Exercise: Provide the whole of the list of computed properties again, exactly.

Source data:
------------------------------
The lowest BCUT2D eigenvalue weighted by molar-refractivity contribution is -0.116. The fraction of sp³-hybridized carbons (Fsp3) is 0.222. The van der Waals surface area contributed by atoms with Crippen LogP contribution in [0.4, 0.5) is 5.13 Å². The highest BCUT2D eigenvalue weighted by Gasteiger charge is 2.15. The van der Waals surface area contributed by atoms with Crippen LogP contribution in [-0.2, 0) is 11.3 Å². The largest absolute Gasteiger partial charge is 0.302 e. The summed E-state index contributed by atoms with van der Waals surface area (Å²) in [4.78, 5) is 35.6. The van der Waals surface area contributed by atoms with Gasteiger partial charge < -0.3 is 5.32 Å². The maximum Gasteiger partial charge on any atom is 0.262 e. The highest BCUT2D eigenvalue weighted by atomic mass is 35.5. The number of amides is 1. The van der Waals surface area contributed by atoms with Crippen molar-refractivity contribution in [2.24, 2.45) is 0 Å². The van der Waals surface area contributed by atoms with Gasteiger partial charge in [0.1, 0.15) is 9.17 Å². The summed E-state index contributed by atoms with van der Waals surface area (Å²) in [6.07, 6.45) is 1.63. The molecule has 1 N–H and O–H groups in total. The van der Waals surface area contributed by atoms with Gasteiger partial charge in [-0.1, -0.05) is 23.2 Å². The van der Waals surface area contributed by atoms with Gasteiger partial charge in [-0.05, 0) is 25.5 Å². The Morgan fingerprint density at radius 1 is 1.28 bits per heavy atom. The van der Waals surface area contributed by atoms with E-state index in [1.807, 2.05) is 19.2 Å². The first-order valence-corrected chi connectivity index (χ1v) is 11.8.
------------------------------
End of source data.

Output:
The lowest BCUT2D eigenvalue weighted by molar-refractivity contribution is -0.116. The fraction of sp³-hybridized carbons (Fsp3) is 0.222. The van der Waals surface area contributed by atoms with Crippen LogP contribution in [0.4, 0.5) is 5.13 Å². The highest BCUT2D eigenvalue weighted by Gasteiger charge is 2.15. The van der Waals surface area contributed by atoms with Crippen LogP contribution in [-0.2, 0) is 11.3 Å². The largest absolute Gasteiger partial charge is 0.302 e. The summed E-state index contributed by atoms with van der Waals surface area (Å²) in [4.78, 5) is 35.6. The van der Waals surface area contributed by atoms with Gasteiger partial charge < -0.3 is 5.32 Å². The maximum Gasteiger partial charge on any atom is 0.262 e. The highest BCUT2D eigenvalue weighted by atomic mass is 35.5. The number of amides is 1. The van der Waals surface area contributed by atoms with Crippen molar-refractivity contribution in [2.24, 2.45) is 0 Å². The van der Waals surface area contributed by atoms with Gasteiger partial charge in [0.1, 0.15) is 9.17 Å². The summed E-state index contributed by atoms with van der Waals surface area (Å²) in [6.07, 6.45) is 1.63. The molecule has 1 N–H and O–H groups in total. The van der Waals surface area contributed by atoms with Gasteiger partial charge in [-0.1, -0.05) is 23.2 Å². The van der Waals surface area contributed by atoms with Gasteiger partial charge in [-0.05, 0) is 25.5 Å². The Morgan fingerprint density at radius 1 is 1.28 bits per heavy atom. The van der Waals surface area contributed by atoms with E-state index in [1.807, 2.05) is 19.2 Å². The first-order valence-corrected chi connectivity index (χ1v) is 11.8.